Wednesday, November 28, 2012

"Don't Be Such a Girl": Exploring Gender Microaggressions - Dec 3rd!

"Don't Be Such a Girl": Exploring Gender Microaggressions
Monday, December 3rd
6th Floor Open Space, Steger Student Life Center

Everyone (UC student or not!) is invited to join RAPPORT for our last meeting of 2012!

We'll be exploring the concept of microaggressions through working with sexist & cissexist language and behavior.

Not sure what a microaggression is? Join us! Want to find solidarity around this? Join us! Want to explore handling when we ourselves microaggress others? Join us!

Monday, November 26, 2012

Proposals Sought for Annual UC Diversity Conference - Due Jan 11th!

From UC News:

Diversity Topics Now Accepted for March Conference

The 2013 UC Diversity Conference seeks thought-provoking programs. Early registration has begun.

Date: 10/8/2012 12:00:00 AM
By: Greg Hand
Phone: (513) 556-1822

UC ingot   Planners for the University of Cincinnati Diversity Conference are looking for though-provoking presentations for the March 27 event.

"To make this event great community collaboration, we are seeking thought-provoking interactive workshop presentations and stimulating panel discussions," said Mitchel D. Livingston, UC's Chief Diversity Officer. "We welcome proposals from all interested faculty, students, staff, administrators and area professionals who practice and value being a diversity leader."

The 5th Annual University of Cincinnati Diversity Conference will be held March 27, 2013. 
"This conference is designed to highlight pedagogy, experiential knowledge and innovative practices that encourage individuals and organizations to build vibrant, diverse and inclusive environments," said conference Co-Chair Lisa H. Newman.

Newman said there organizers are planning for four concurrent sessions with eight to 10 presentations with flexible formats that may include more than one presenter.  Each session will be one hour and fifteen minutes in length.
Further details are available at the conference web site.

Early registration for the Diversity Conference at reduced rates is also available though the conference web site.

Sunday, November 25, 2012

Nominations Open for Sigma Xi Young Investigator Awards - Due Jan 21st

From UC News:

Nominations Open for Sigma Xi Young Investigator Awards

Applications are due on Jan. 21, 2013.

Date: 11/8/2012 12:00:00 AM
By: William Connick
Phone: (513) 556-0148

UC ingot   The UC Chapter of Sigma Xi is pleased to accept nominations for the 2013 Sigma Xi Young Investigator Award, the 2012-2013 High School Science/Math Teacher of the Year and the 2013 Sigma Xi Grants-in-aid-of-research for students.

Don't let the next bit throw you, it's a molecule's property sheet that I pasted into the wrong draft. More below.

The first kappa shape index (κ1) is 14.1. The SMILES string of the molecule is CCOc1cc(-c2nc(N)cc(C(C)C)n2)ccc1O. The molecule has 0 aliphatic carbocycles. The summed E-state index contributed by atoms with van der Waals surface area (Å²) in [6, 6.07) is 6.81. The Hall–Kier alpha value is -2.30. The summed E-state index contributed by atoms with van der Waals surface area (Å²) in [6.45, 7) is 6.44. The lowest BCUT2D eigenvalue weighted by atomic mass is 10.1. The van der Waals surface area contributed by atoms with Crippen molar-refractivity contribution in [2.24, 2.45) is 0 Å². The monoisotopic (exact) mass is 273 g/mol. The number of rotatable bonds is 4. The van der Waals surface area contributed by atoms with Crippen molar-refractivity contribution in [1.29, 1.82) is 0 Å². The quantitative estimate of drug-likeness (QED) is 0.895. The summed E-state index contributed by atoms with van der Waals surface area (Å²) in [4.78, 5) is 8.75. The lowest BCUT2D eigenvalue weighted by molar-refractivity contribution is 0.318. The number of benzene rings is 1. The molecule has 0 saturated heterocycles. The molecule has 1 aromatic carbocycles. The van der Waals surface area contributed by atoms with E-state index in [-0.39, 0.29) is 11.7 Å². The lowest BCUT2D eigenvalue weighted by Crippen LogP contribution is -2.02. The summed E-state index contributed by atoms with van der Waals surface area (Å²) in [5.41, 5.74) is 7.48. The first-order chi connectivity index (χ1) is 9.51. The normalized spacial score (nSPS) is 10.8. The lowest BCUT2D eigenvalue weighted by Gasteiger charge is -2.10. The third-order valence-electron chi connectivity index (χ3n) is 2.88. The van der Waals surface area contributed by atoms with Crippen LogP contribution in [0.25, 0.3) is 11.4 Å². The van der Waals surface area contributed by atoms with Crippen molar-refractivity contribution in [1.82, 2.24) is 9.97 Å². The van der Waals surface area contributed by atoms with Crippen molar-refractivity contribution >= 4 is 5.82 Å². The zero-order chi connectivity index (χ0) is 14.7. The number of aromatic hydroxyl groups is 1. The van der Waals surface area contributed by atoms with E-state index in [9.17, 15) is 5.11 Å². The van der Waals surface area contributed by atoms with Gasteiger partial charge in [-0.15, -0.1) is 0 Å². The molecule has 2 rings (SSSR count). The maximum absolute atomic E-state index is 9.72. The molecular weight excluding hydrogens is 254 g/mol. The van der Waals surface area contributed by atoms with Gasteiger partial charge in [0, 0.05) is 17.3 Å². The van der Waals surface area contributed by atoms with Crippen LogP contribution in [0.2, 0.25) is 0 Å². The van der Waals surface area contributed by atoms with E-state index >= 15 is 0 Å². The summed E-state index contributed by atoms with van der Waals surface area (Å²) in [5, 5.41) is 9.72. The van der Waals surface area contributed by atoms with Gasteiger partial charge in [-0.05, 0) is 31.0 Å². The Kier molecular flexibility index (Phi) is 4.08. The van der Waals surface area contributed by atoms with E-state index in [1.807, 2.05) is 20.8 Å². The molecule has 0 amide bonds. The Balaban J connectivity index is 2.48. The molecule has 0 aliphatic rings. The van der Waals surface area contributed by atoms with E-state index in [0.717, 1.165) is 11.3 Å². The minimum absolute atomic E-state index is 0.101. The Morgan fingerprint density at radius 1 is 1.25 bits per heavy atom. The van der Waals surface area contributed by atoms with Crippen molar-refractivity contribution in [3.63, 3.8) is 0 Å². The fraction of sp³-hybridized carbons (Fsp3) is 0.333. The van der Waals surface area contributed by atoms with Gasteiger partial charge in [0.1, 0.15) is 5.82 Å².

Details and application/nomination forms are available in the Chapter Programs and Awards section of the website.  

The deadline for all award nominations/applications is Jan. 21, 2013.

Saturday, November 24, 2012

Snapshots and Lessons from the RAPP XXVIII Fall Retreat

Friday, November 9th through Saturday, November 10th, RAPP XXVIII was on their first of three retreats for the year!  We spent the time at Graillville - home to so many RAPP memories - discussing issues of race and racism.
Part of the new RAPP XXVIII hand sign

It's part of a game, by Farooq enjoyed having a roomful of people salute him
RAPPers having fun Saturday afternoon
Small group discussion
End-of-retreat group shot - we're "Bearcating" because we're proud Bearcats!
At the meeting following the retreat, members each shared one thing they learned over retreat weekend.  Here's what folks shared:

Extinct or Passe? New Research Examines the Term "Metrosexual"

From UC News:

Extinct Or Passé? New Research Examines The Term, ‘Metrosexual’

Early findings from a new University of Cincinnati study will be presented at the annual meeting of the American Anthropological Association.

Date: 11/13/2012 12:00:00 AM
By: Dawn Fuller
Phone: (513) 556-1823
Photos By: Dottie Stover

UC ingot   Did the “metrosexual” male die out with the last decade, or has he become the new normal? Erynn Masi de Casanova, a UC assistant professor of sociology, will present her research about the label on Nov. 14, at the 111th annual meeting of the American Anthropological Association in San Francisco.
Erynn Masi de Casanova
Erynn Masi de Casanova